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Strength training for size.
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Steelex Offline
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Strength training for size.
So one of the comments I read often is "Don't worry about lifting a lot" or "Getting strong wont make you big" and I'm going to address a couple of these points.

First off, YES. Being strong does not always mean that you are going to grow and achieve a great deal of muscle size. There are a number of factors that go into building large muscles and it goes beyond the weight you use. There are very light weight power lifters who lift far more than bodybuilders who are much larger.

With that being said, training with a focus on beating your previous numbers (within a set of parameters) can be very helpful to a lot of trainees. It gives you a goal, as well as a measuring stick to help drive you forward. Adding 5lbs to your squat or 3 reps to your barbell rows in a month is an easier hit target than something such as "Go in and get a great pump and just work the shit out of your muscles".

However, the caveat in "Strength training for size" is that you can't solely focus on just beating the number. There are additional focus points and things you have to consider when training in this manner with a focus on growth. Here are some of the things I've seen people fail to do as well as the correction.

1. Neglecting the eccentric portion of the lift.
The negative portion (the lowering) of the lift is so important. It is sooo important for muscle growth. When you just heave the weight up and let it fall down, you're missing out and leaving growth on the table. You can focus on controlling the negative, and furthermore controlling the pause at the bottom of the lift to increase the difficulty further. If you take two guys who bench 400, and one of them bounces the bar off their chest and the other lowers it down over a 3 second period, pauses, and presses back up, the guy who does it slow will almost always have far superior development. This is applicable to almost every exercise.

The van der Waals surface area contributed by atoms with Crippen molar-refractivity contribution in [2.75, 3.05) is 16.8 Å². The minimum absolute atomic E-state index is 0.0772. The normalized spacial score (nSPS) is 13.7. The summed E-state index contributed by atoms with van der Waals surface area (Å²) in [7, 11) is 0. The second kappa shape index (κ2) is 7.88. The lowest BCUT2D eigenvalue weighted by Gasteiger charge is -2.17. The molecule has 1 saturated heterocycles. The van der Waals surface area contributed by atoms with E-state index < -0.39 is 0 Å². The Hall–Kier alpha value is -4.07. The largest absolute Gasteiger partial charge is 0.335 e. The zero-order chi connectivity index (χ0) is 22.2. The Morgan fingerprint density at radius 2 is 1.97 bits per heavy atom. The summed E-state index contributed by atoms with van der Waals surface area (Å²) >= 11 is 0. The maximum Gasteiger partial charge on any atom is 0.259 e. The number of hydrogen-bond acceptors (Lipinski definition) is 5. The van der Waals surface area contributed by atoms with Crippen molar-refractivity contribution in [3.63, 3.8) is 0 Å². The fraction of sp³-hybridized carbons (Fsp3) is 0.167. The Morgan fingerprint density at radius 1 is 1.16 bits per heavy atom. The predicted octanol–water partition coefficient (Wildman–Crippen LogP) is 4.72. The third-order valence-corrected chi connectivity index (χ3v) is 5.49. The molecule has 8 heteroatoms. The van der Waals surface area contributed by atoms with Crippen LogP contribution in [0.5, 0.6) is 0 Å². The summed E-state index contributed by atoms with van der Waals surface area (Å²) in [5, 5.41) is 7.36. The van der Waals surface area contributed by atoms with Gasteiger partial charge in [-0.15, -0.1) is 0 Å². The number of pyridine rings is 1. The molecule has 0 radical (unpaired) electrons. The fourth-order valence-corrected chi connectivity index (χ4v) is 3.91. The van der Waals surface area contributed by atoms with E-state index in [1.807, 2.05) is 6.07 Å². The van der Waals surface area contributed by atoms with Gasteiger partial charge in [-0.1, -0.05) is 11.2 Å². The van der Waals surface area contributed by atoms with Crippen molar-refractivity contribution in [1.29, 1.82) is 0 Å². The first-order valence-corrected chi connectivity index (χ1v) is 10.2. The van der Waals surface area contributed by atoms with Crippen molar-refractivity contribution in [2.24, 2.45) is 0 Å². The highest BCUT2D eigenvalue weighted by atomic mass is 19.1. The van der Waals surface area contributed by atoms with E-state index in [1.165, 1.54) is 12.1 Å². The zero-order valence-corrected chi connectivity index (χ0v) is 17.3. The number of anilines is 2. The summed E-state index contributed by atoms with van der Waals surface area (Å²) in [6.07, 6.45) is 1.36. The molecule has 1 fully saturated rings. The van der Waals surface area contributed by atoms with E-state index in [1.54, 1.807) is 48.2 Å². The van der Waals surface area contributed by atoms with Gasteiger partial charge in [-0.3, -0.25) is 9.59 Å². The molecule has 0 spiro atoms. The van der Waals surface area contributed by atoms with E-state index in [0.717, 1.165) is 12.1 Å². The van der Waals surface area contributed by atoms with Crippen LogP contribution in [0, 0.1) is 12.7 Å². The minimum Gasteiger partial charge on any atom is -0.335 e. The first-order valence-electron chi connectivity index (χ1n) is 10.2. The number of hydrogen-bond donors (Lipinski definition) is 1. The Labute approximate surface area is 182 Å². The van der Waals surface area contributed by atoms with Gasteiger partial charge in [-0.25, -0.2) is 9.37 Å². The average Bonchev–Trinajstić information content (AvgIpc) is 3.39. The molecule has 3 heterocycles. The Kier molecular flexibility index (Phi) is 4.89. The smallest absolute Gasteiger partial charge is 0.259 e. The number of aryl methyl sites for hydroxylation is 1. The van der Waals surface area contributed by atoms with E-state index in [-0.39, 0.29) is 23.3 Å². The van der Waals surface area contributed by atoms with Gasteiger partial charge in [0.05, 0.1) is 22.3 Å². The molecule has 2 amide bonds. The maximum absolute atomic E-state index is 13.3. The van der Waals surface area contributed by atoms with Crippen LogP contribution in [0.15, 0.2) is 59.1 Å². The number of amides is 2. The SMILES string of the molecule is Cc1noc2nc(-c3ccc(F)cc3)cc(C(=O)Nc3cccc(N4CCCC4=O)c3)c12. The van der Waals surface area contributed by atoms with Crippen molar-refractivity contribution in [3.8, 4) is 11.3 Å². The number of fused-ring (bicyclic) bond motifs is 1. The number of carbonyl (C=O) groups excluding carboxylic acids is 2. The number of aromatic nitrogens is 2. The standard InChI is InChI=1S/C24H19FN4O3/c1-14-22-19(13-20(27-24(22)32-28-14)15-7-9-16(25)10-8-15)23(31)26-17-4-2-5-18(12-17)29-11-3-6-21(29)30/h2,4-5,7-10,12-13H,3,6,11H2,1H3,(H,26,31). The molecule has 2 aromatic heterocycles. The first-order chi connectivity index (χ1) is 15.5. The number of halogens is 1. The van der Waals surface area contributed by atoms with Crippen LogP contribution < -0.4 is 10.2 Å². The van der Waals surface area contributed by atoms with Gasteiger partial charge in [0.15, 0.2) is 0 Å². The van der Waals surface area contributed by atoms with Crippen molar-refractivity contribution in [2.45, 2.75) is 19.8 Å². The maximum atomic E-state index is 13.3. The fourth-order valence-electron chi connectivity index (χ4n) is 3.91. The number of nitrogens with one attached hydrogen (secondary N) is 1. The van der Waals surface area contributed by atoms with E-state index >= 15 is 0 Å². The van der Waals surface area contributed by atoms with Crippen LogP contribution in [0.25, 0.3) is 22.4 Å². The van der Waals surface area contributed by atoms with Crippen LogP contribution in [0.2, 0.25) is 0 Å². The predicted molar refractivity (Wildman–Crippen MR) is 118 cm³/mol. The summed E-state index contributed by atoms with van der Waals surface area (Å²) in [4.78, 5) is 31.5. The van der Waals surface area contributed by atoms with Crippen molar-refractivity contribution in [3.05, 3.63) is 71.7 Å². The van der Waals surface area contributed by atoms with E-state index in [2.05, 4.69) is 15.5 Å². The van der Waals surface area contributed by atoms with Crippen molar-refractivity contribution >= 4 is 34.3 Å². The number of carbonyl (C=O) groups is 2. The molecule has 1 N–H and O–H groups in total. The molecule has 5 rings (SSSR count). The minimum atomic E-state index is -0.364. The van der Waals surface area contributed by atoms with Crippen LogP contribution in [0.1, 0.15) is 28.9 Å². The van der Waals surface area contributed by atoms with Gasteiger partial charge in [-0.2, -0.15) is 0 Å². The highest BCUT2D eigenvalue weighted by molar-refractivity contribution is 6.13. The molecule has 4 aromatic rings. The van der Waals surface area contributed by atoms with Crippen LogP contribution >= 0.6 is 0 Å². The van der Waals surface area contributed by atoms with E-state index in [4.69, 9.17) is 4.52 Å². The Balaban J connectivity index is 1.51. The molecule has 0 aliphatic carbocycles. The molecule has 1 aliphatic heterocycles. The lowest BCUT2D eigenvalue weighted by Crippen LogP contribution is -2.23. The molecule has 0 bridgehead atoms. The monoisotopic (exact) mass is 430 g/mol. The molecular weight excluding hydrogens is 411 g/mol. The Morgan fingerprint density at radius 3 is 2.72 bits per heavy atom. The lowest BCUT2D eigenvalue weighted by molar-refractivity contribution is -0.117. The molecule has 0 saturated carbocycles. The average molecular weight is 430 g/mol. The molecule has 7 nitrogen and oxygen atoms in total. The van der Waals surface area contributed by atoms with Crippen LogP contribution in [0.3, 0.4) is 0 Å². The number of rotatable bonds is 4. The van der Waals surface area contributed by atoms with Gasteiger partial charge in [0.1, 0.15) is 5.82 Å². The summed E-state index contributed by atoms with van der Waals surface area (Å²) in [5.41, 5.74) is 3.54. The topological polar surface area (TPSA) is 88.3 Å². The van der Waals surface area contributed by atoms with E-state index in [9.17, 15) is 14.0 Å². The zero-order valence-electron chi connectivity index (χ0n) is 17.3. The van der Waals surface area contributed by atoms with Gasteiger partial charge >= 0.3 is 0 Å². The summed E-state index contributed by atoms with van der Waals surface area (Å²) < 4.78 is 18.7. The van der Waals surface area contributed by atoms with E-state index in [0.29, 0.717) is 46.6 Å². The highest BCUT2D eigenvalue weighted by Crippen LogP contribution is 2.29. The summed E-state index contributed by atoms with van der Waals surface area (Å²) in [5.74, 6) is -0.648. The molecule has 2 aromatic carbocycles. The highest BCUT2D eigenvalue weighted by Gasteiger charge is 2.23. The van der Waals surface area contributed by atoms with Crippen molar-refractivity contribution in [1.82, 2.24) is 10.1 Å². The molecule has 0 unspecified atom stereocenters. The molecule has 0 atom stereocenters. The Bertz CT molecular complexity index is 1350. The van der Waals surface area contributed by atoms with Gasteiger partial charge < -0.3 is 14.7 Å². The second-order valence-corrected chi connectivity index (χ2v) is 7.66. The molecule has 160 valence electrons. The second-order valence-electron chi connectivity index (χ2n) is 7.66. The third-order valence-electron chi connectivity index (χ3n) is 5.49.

2. No mind muscle connection.
Using the bench press example again, you can do it in several ways by modifying your form and focusing on how you use individual muscles. Its not as simple as just pushing it up and down, you can learn to use more pectoral power in the movement, and achieve more chest development. You can focus on keeping the movement in the range that you feel most in a certain muscle group. There are ways to do lifts that will target the muscles differently. For instance you can squat in a way that is more butt oriented, or focus on the quads.

I have a certain way I choose to overhead press that really hits my shoulders super super hard, and is responsible for a lot of growth. However, I use less weight doing it this way than if I just did it the easiest way possible "powerlifting style" The weight is rather inconsequential because the stress and tension on the targeted muscle is far higher doing it this way, but over time, work out to work out, the weight on the bar slowly increases. I make the movement as hard and stressful as possible on the muscle I want to hit, and then start getting strong as possible on it.

3. Working in powerlifting rep ranges.
Just because you're training to get stronger doesn't mean it needs to be in the the really low rep ranges like what you may think a powerlifter uses. You can do work in the 20-30 rep range, 12-15, 8-12, ect. The key here is that no matter what rep range, you keep improving, even if its really slowly. Going under 5 reps is great for peaking for a 1RM, but for growth its not that great. You can add strength at the other rep ranges just fine, particularly if you're doing stuff like focusing on the contraction, the eccentric part of the movement, ect.

4. Not taking time off.
When you're training with poundage and reps as your motivator, it is really easy to get injured. Every so often, take a week or wo off, or take a week or two to train light, whatever works for you. Let your joints start to feel better, mentally refresh yourself. You might come back a little weaker, but you will soar past where you were. You can't run balls to the wall indefinitely.

5. Not eating right.